# Creating Cash out of Equity

Say you have a Large-cap Fund that has a beta of 0.9. And you have a large cap futures contract which has a price of 100,000 = 0.1M and a *different* beta say 1.2. And say you are trying to convert 75M of the fund to cash,… should you be selling 75*(1+rfr)/0.1 contracts or 75*(1+rfr)/0.1 * (0.9/1.2) contracts ? CFAI says you don’t factor the beta in that calculation.i.e., use the first formula above. Now, if you do that, are the two positions - long equity fund and short futures - not going to move by different amounts when the underlying market(large-cap) moves ? What am I missing here ?

# Contracts = -[V§ * (1+Rf)^t] / P(f) where: V§ = current value of equity position P(f) = total futures price Rf = Risk free rate t = designated time period (for example 6 months = 0.5) the negative sign is there because you are reducing the beta to zero (even though you aren’t using it to calculate) thus you need to go short contracts (sell futures). So in your case, assuming 75M is 75 million # Contracts = -(75,000,000 * (1 + Rfr)^t) / 100,000

I think you need to do something with beta. Personally, I think we should get beta of the fund to the futures contract underlying index and use that but if we’re too lazy, I’d go with the two betas.

"Say you have a Large-cap Fund that has a beta of 0.9. And you have a large cap futures contract which has a price of 100,000 = 0.1M and a *different* beta say 1.2. And say you are trying to convert 75M of the fund to cash,… should you be selling " Now if you have a LC fund that you are trying to “Equitize” you want to reduce the funds Beta to 0 b/c by reducing the funds beta to zero you should “in effect” be market neutral and earn the Risk-free rate of return. So you Need to use the Betas so I would Short/Sell 562.5 or 563 Futures. Based on the above. If you don’t go Beta Neutral you will still have an effect Beta of 0.3 which is not beta neutral and thus are still exposed to systematic risks and will require a return greater than the Risk-free rate.

Thanks guys. So, CFAI is wrong in this case. Both in its text and its answer to the last question on the CFAI sample exam - 2.

I dont know if they are necessarily wrong, b/c I do remember the other equation also, but it might depend on the circumstances…

bigwilly Wrote: ------------------------------------------------------- > I dont know if they are necessarily wrong, b/c I > do remember the other equation also, but it might > depend on the circumstances… Both the approaches will give you the same result if the betas are equal. So, that formula is right when(and I think only when) the betas are the same.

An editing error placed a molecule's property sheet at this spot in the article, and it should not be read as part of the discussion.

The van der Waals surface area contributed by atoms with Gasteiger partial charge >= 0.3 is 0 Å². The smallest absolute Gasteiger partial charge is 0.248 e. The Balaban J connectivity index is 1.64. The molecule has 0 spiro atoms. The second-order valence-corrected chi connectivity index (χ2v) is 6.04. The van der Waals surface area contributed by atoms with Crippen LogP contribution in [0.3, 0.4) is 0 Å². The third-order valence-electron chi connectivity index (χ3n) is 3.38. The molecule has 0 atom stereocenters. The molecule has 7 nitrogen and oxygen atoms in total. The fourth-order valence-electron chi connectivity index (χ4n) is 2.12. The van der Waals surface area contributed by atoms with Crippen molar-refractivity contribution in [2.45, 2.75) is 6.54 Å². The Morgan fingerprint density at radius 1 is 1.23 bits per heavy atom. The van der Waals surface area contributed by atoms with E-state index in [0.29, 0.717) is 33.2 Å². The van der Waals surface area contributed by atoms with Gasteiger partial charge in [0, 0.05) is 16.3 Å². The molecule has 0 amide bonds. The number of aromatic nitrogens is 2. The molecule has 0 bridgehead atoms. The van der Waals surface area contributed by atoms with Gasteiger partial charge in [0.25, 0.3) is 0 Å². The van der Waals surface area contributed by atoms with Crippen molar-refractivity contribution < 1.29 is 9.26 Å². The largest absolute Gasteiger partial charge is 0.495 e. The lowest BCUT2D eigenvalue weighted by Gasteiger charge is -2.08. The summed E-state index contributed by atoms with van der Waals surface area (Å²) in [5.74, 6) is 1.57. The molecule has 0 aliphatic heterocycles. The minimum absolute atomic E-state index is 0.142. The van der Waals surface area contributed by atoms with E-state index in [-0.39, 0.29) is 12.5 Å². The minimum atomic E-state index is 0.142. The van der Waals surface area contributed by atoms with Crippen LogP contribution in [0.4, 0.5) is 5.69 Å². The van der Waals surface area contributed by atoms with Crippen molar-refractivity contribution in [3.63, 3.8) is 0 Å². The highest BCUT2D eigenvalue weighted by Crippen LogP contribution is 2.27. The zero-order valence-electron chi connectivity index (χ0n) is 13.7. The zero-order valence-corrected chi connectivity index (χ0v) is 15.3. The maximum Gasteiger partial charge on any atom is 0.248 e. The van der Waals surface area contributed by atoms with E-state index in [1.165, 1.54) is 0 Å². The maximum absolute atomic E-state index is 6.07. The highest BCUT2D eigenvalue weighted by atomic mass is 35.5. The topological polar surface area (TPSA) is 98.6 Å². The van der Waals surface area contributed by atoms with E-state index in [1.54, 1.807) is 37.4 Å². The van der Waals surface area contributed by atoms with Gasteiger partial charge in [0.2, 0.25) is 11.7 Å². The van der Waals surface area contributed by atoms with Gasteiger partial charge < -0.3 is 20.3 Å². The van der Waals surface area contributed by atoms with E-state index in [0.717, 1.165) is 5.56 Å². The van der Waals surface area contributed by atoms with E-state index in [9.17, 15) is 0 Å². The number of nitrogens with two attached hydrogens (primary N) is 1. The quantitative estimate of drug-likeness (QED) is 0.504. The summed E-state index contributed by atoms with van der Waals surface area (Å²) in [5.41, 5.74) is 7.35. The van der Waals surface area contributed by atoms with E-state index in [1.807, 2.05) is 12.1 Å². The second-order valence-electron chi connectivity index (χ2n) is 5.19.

Beta wouldnt matter if you try to equitize. You have a stock at S and you want to sell it at S*e^rt, so obviously you need to buy futures that would give you that amount so S*e^rt/(n*f) Now, if you have a beta of 1 and you want to reduce it to 0.5, it is different then trying to equitize part of your portfolio as you are interested that your portfolio would move at beta 0.5 and not produce Rfr

But you are not trying to Equitize it in the above quesiton, you are trying to turn it into Cash…Well “cash-like”

That is the point, sample exam asked about equitizing in one question and adjusting beta in another

I think there are two ways to do it, # Contracts = -[V§ * (1+Rf)^t] / P(f) or # Contracts = Bp/Bf *V§/P(f) Both should earn you Rf rate. Can anybody comment on that?

Tanyusha i agree in theory and i need to think more about it

1st one won’t earn you the Risk-free rate if the Beta of the Futures and the Beta fo your portfolio are different.

CSK, so are you saying the original question is wacked? FSA-sucka states that they asked to convert to cash, but didnt factor in Beta which they should have… Now if they were Equitizing the Cash into S&P futures then you dont need the beta…

they were equitizing, i took this test and scored 83% on this question (i dont remember which one i got wrong, need to double check)

Alrighty then…

comp_sci_kid Wrote: ------------------------------------------------------- > Beta wouldnt matter if you try to equitize. > > You have a stock at S and you want to sell it at > S*e^rt, so obviously you need to buy futures that > would give you that amount so S*e^rt/(n*f) You are right. When you have a stock and a stock future…both have the same beta with respect to any index. So, it doesn’t matter which of the 2 formulaes you use. However, if you are managing a LC fund it’s likely that your fund has a different beta than S&P500 because of different weightings, security selection, etc. If you want to cash out a part of the fund for the next few months, you are going to be short the future for that time duration…and that future contract could possibly(most likely) have a different beta. What do you do in that situation ? Which formula do you use ?

FSA-sucker, CSK stated that your original problem was that they were Equitizing Cash that they had into Stock futures, not converting Stock into Cash… Or I am just confused as all HE!! as to what was “supposed” to be asked

ok enough confsuion, i will double check tonite!

fsa-sucker Wrote: ------------------------------------------------------- > And say you are trying to convert 75M of the fund > to cash,… should you be selling >